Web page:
Seismic Reflection

The term seismic activity for most people is associated with earthquakes, for those who have a more geographical background, it is about ground vibrations to be more specific. Seismic waves, just like water or light waves are subject to the laws of reflection when the wave front comes into contact with an interface between two dissimilar media. This change in direction of the waves at the boundaries of bodies of rocks of different densities is what is defined as seismic reflection.

Seismic reflection, also known as reflection seismology, is an exploration method used by a geophysicist to study the earth’s subsurface by estimating the properties from the reflected seismic waves. This method of study is dependent on the principles of seismology and is similar to sonar and echolocation technology. For seismic reflection to be made possible, the following are required; a controlled seismic source of energy, usually in the form of a dynamite explosion or a seismic vibrator and a range of receivers, geophones, placed on the earth’s surface.

At its simplest form, this technique involves generating seismic waves and determining the amount of time taken for the wave to travel from the source, come into contact with an interface and be reflected so as to be detected by the array of geophones. With this timings, a geophysicist can reconstruct the path of the wave so as to build an image of the subsurface.

Common applications
Seismic reflection surveys can be used to produce either 2 or 3-dimensional imagery of the underlying stratigraphic borders and the geologic structure of the subsurface up to depths of several kilometers. The accuracy of this method has made it the most common methodology in the search for oil and gas, in both marine and onshore explorations.

Other than oil exploration, seismic reflection is used for identifying and mapping faults, mapping the bedrock topography, exploration of ground water and determining the thickness of landslides. The much we know and understand of the earth subsurface, its structure, hydrogeology and its stratigraphy is as a result of seismic reflection studies.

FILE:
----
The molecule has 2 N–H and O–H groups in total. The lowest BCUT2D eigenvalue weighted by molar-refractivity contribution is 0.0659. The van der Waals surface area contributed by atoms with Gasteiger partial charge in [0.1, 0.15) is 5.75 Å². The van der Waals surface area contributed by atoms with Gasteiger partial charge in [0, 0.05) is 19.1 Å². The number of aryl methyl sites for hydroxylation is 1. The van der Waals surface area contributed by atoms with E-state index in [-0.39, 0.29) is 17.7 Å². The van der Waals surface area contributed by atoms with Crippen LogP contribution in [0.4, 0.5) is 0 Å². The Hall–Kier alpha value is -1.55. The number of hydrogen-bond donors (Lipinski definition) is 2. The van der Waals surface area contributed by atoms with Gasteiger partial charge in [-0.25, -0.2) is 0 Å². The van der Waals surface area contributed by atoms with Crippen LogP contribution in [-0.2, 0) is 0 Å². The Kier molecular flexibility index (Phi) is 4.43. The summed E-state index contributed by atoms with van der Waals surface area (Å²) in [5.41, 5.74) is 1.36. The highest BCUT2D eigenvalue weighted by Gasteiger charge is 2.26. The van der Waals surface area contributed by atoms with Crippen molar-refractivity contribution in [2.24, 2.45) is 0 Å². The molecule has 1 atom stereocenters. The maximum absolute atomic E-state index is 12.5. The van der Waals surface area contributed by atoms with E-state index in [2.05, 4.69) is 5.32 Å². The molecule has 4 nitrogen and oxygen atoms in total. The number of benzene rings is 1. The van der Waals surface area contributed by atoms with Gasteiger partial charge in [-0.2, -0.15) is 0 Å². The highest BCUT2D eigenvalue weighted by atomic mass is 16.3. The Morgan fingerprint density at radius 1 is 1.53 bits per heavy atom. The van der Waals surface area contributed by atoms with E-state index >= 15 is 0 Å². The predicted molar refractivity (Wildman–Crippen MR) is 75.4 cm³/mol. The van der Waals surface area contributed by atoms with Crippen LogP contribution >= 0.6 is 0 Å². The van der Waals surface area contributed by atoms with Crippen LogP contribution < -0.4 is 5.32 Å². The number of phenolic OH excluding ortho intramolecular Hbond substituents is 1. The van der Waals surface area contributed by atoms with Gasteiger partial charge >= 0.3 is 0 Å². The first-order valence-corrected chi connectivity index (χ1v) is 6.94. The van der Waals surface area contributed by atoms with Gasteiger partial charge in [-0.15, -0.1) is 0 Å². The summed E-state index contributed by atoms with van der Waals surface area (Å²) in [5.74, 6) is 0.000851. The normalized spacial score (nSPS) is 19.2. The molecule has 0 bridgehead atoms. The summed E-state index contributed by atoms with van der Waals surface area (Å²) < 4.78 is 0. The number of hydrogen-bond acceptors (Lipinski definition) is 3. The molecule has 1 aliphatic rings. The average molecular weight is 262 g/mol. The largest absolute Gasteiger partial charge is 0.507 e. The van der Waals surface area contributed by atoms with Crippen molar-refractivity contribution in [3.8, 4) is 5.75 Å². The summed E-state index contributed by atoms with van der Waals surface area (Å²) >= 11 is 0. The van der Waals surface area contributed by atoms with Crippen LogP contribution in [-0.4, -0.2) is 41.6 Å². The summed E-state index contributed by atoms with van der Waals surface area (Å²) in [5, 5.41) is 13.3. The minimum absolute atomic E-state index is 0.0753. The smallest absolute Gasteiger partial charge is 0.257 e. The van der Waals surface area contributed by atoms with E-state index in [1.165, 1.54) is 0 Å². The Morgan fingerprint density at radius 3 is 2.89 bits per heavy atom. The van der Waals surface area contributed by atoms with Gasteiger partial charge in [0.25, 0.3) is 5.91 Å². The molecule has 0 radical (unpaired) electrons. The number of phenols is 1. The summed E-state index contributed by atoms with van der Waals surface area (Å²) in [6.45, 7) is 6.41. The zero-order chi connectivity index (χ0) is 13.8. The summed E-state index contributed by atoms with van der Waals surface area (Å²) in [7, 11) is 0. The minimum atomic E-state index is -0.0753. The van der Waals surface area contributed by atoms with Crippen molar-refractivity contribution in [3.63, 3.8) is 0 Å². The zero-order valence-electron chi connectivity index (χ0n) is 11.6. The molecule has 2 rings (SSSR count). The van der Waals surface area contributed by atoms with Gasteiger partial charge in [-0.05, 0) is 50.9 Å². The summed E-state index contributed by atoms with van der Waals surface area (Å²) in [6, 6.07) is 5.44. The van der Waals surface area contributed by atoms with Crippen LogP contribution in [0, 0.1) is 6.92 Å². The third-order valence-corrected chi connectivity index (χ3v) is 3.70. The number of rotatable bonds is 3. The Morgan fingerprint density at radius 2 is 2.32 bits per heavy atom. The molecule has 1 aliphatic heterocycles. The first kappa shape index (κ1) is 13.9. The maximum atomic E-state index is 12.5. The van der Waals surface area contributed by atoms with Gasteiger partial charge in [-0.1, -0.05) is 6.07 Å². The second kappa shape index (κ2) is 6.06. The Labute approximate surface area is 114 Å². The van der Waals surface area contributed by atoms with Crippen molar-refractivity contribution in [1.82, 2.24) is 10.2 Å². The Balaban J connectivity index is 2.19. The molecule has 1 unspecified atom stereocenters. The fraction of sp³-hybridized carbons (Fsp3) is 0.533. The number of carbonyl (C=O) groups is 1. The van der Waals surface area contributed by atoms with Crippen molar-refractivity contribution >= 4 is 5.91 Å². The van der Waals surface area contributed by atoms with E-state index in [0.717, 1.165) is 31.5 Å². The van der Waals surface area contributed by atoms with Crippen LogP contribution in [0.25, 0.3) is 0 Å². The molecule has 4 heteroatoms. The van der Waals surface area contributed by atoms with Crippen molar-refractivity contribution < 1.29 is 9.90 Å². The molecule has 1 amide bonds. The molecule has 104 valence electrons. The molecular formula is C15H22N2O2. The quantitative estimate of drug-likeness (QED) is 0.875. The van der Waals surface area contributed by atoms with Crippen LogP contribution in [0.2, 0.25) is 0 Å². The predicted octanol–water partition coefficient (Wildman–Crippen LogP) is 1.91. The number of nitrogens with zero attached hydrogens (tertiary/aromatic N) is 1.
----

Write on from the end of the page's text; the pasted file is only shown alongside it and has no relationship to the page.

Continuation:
Factors to consider
While carrying out a seismic reflection survey, here are some of the factors you should keep in mind:

• The depth to which the wave penetrates to is more dependent on seismic refraction than on the spread length. Advisably, the length of the active spread should be equal to the penetration depth required.

• For shallow seismic reflections, using a hammer and a plate is preferred if the ground is relatively hard, for softer grounds, a downhole seismic vibrator is used. For deeper explorations, small explosives such as dynamite are ideal. When working close to roads, especially in the urban centers using the mini-Sosie technique is advisable.

• To ensure the quality and accuracy of the survey’s results, an experienced seismic processor is an absolute necessity.

Limitations of seismic reflection

Some of the limitations of this methodology when carrying out sub surface surveys include the following:

• In order for it to be applicable, a relatively continuous reflecting horizon must exist. This is not usually the situation. For example in fluvial environments.

• It is much easier to map deeper reflectors compared to shallow ones since it is harder to transmit high frequencies through the ground.

In a bid to understand the earth better, seismic reflection as a method has been used to map out the sub surface of the earth. Compared to other geophysical methods such as the ERT and GPR, seismic reflection surveys have proven to be more expensive but of higher accuracy.

 

 

 

 

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